This is a movie I would never have picked up. Trisha put it on the Netflix queue because Chelsea said to do so. Chelsea is into music, musicians and the music business. Trisha said it was a musical. And I can’t stand musicals, can’t watch them, never get into them.
In my car, I don’t even turn on the radio. I don’t have an iPod. I own about 30 CDs. I am just not much of a music guy, unless, of course, the music is by Bob Dylan or Neil Young or Rachmaninoff or Beethoven.
I don’t know why the movie is titled Once. It plays in Dublin, Ireland. The characters don’t even have names, and there is very little dialog. Of the dialog there is, I don’t understand half of it. Trisha understands hardly any of it; she always has a hard time with foreign accents, even other English accents. It could use subtitles, but that would take it all away. Since you don’t have to listen to the words much. Everything is told via songs.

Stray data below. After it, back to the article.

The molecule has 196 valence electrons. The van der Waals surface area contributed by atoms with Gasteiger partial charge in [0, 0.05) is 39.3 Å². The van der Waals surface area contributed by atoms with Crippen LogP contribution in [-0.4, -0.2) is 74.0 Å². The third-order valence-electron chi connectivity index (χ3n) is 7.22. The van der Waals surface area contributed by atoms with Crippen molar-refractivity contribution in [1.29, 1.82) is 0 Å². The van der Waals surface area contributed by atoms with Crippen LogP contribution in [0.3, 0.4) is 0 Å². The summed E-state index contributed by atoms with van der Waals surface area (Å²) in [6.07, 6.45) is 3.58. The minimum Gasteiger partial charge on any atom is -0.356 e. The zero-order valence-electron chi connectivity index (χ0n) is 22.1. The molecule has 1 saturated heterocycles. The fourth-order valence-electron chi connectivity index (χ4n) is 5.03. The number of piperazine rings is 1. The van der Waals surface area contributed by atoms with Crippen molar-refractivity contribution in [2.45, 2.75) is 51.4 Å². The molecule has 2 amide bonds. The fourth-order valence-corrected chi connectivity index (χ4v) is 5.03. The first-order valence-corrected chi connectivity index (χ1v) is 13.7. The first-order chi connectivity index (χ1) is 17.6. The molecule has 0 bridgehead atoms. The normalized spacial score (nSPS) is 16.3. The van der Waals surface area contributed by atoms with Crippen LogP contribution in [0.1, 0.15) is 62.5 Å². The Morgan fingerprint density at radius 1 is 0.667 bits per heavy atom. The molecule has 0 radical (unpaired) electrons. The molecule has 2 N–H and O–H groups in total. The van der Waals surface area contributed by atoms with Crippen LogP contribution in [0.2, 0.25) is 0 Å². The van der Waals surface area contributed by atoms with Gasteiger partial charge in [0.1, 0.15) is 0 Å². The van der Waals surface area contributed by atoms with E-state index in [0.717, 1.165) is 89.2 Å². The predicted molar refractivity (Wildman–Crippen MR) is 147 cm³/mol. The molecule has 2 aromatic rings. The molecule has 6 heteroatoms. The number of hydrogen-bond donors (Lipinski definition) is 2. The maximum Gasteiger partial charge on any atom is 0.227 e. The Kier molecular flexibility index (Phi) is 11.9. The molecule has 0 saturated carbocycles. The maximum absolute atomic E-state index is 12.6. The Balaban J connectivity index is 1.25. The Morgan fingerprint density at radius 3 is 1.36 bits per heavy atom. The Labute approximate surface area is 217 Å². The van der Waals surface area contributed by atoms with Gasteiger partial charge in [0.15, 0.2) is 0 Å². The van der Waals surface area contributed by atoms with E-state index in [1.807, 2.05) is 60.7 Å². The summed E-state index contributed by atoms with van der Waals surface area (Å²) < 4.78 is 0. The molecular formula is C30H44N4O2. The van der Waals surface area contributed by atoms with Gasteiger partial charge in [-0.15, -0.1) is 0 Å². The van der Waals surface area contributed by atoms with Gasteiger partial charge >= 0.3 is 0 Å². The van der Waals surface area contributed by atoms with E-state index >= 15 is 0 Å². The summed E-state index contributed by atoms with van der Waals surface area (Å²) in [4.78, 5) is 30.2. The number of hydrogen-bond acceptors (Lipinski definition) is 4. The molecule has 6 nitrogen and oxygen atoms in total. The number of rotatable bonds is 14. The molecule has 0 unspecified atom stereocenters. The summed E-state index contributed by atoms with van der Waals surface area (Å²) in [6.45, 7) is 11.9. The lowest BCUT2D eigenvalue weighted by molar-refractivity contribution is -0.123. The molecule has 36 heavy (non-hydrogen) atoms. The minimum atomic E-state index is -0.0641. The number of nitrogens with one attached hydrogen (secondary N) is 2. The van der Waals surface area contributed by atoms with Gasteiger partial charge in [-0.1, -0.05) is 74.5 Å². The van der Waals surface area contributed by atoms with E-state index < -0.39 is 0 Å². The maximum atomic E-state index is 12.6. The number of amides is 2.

The guy, who doesn’t have a name, is a street musician and songwriter who loves his music, and works by day in his dad’s vacuum cleaner repair shop. The girl, who also doesn’t have a name, loves his music and plays the piano, but is too poor to own one, so she goes to a music store and plays the floor models. She is a Czech immigrant and takes odd jobs cleaning people’s houses. They pick up a few other street musicians, borrow some money and record a few songs. He goes off to London on a quest to sell his music.
This movie works, the beginning works and draws me in, even though I am completely prejudiced and I am only sitting there watching the beginning to be polite. The ending works. And when it’s over I sit there and I want to hear more of their music. I want to buy their album. I don’t want it to end. His songs are good.
Four stars for Chelsea to tell us to watch this, Trisha to put it into the player, and to John Carney for writing and directing this movie.
Check Ebert’s review for more details.